Mumbai: Long-term measures to boost the agricultural sector that the government announced in this year’s budget will address the challenges facing rural India, says Rajesh Jejurikar, president and chief executive of farm equipment and two-wheeler businesses at tractor maker Mahindra and Mahindra Ltd. Edited excerpts from an interview:
How will the measures boost the agricultural sector and propel tractor demand?
This industry has been cyclical in nature and the CAGR (compound annual growth rate) for the last five to seven years has been 7% to 8%. The industry will have phases of low and high growth. It’s a bounce-back after two bad monsoons. Investment in irrigation projects is the best thing to do, but unlikely to have a short-term impact. We believe it’s the right approach—money should be spent creating long-term fundamental capability for the future instead of giving short-term sops.
The real improvement in demand will happen post October and November, partly due to the season and then, when the cash flow improves on the back of a good sowing that has happened this year and the improved harvesting which happens because of that. It’s only when the cash-flow comes in, the real situation on the ground sees a change.
The correlation between tractor sales and monsoons has often changed—in some years, it has weakened and in some, it has strengthened. What really determines sales?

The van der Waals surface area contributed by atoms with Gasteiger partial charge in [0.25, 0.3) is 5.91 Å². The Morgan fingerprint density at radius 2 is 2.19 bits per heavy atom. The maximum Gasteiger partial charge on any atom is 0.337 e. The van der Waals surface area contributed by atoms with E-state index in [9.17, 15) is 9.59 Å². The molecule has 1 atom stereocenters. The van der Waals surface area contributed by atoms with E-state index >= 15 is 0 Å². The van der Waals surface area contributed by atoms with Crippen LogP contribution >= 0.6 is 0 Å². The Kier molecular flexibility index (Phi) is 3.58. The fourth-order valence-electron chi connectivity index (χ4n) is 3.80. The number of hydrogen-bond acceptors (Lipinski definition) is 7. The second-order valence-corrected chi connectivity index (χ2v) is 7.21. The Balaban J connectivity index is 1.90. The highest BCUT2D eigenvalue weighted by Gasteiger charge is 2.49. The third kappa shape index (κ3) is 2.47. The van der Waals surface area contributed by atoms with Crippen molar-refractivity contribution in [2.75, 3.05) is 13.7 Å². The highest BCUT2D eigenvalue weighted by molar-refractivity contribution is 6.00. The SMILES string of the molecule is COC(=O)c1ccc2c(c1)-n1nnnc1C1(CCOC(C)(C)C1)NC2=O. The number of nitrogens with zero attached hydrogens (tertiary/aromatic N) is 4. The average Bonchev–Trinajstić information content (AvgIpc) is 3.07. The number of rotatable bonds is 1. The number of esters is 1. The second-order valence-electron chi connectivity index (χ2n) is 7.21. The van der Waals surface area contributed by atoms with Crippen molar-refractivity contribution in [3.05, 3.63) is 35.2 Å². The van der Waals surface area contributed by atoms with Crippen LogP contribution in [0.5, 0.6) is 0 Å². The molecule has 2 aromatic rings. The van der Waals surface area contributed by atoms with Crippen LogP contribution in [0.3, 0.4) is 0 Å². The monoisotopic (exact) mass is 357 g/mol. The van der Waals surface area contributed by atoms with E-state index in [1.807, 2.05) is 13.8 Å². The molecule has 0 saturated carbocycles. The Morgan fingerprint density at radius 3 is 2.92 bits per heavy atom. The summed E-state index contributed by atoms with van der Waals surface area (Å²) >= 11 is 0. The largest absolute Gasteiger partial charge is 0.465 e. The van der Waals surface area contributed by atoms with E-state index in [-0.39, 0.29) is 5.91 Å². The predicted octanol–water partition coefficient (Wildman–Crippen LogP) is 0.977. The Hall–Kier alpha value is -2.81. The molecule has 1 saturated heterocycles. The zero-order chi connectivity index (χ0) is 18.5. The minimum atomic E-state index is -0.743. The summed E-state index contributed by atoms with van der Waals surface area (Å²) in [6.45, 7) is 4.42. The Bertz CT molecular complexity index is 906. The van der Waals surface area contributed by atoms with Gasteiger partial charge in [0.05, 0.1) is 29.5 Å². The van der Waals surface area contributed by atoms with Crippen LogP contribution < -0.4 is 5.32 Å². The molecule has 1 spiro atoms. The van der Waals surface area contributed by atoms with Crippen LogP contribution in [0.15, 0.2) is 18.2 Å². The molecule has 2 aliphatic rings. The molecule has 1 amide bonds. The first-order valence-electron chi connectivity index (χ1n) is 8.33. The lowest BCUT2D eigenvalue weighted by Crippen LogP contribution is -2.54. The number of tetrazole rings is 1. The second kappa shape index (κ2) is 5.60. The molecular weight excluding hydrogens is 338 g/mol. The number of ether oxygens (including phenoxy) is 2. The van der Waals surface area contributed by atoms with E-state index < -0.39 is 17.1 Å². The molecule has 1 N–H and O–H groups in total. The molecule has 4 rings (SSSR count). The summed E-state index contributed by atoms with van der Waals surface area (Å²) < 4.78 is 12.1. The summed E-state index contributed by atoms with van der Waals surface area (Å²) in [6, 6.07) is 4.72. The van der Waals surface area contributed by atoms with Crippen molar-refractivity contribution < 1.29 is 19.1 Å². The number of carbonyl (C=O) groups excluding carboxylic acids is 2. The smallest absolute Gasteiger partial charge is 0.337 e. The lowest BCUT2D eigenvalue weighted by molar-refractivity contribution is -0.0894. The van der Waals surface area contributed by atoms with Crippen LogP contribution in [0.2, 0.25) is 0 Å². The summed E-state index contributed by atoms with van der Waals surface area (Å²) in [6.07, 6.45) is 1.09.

One significant driving factor is what happens to the prices (minimum support prices) in the economy. Pricing, over and above a good rain, plays an important role in how the farmer sees his crop and investment in assets. It’s not just about a good rain but also, “am I going to make money with the good rain? Am I going to get good prices of the yield?” It is also linked to what they choose to cultivate at any given point of time.
Tractors have always outsold farm equipment in India. Do we see that changing as mechanization on farms improves?
The organized farm mechanization (excluding tractors) business is not more than Rs4,000 crore to Rs5,000 crore in India. Our guess is, the ratio of tractors to other equipment is 85:15 as the market in India for farm equipment is largely unorganized. As one goes forward, irrigation improves, greater leap from mechanization comes in, land consolidation, corporate and cooperative farming comes in, it will lead to greater mechanization, propelling demand for implements like rice transplanter, etc.
Is Mahindra looking at overseas acquisitions in the tractor and farm equipment business?
Both growth in farm mechanization and globalization are important parts of our strategy and we will take an inorganic route to scale up. You can’t define boundaries. We can be looking at either tractors or farm equipment.
How do you see the new tractor launch plans panning out and how has the response been to the Yuvo?
It has found an exceptionally good response and we are looking at building on that. We have a pipeline of new products that will come out next calendar year.
Your outlook on exports.
All I can say is, it is improving. You can see it in our August numbers. Africa, which was a problem last year and impacted most players, is opening up now.
What is driving growth—is it tractors with lower or higher horsepower?
We are seeing both ends growing. While the smaller horsepower tractors are growing because of being deployed for niche applications like orchards, horticulture, etc., higher power usage is going up because of farmers using implements such as rotavator. The higher horsepower is not always linked to the fact that a farmer has a bigger landholding.
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